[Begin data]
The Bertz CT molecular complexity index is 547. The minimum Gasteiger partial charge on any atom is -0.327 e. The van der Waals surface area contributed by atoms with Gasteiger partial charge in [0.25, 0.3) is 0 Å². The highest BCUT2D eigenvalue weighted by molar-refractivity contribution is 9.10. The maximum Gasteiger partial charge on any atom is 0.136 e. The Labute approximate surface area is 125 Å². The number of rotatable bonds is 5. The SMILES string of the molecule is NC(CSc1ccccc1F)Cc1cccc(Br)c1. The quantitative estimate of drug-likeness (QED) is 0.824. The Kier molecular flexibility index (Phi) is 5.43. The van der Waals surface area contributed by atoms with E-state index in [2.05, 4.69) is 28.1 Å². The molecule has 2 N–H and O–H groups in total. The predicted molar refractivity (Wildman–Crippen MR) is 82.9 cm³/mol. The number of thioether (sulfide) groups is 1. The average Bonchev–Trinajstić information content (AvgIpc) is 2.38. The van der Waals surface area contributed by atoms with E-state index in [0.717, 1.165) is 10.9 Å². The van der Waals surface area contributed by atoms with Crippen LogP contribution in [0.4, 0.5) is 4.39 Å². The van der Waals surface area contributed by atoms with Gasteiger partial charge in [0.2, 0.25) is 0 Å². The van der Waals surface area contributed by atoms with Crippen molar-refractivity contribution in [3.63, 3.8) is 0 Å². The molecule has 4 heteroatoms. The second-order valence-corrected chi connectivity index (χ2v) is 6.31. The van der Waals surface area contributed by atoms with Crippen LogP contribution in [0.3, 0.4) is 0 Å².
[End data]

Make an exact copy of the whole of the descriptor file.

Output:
The Bertz CT molecular complexity index is 547. The minimum Gasteiger partial charge on any atom is -0.327 e. The van der Waals surface area contributed by atoms with Gasteiger partial charge in [0.25, 0.3) is 0 Å². The highest BCUT2D eigenvalue weighted by molar-refractivity contribution is 9.10. The maximum Gasteiger partial charge on any atom is 0.136 e. The Labute approximate surface area is 125 Å². The number of rotatable bonds is 5. The SMILES string of the molecule is NC(CSc1ccccc1F)Cc1cccc(Br)c1. The quantitative estimate of drug-likeness (QED) is 0.824. The Kier molecular flexibility index (Phi) is 5.43. The van der Waals surface area contributed by atoms with E-state index in [2.05, 4.69) is 28.1 Å². The molecule has 2 N–H and O–H groups in total. The predicted molar refractivity (Wildman–Crippen MR) is 82.9 cm³/mol. The number of thioether (sulfide) groups is 1. The average Bonchev–Trinajstić information content (AvgIpc) is 2.38. The van der Waals surface area contributed by atoms with E-state index in [0.717, 1.165) is 10.9 Å². The van der Waals surface area contributed by atoms with Crippen LogP contribution in [0.4, 0.5) is 4.39 Å². The van der Waals surface area contributed by atoms with Gasteiger partial charge in [0.2, 0.25) is 0 Å². The van der Waals surface area contributed by atoms with Crippen molar-refractivity contribution in [3.63, 3.8) is 0 Å². The molecule has 4 heteroatoms. The second-order valence-corrected chi connectivity index (χ2v) is 6.31. The van der Waals surface area contributed by atoms with Crippen LogP contribution in [0.3, 0.4) is 0 Å².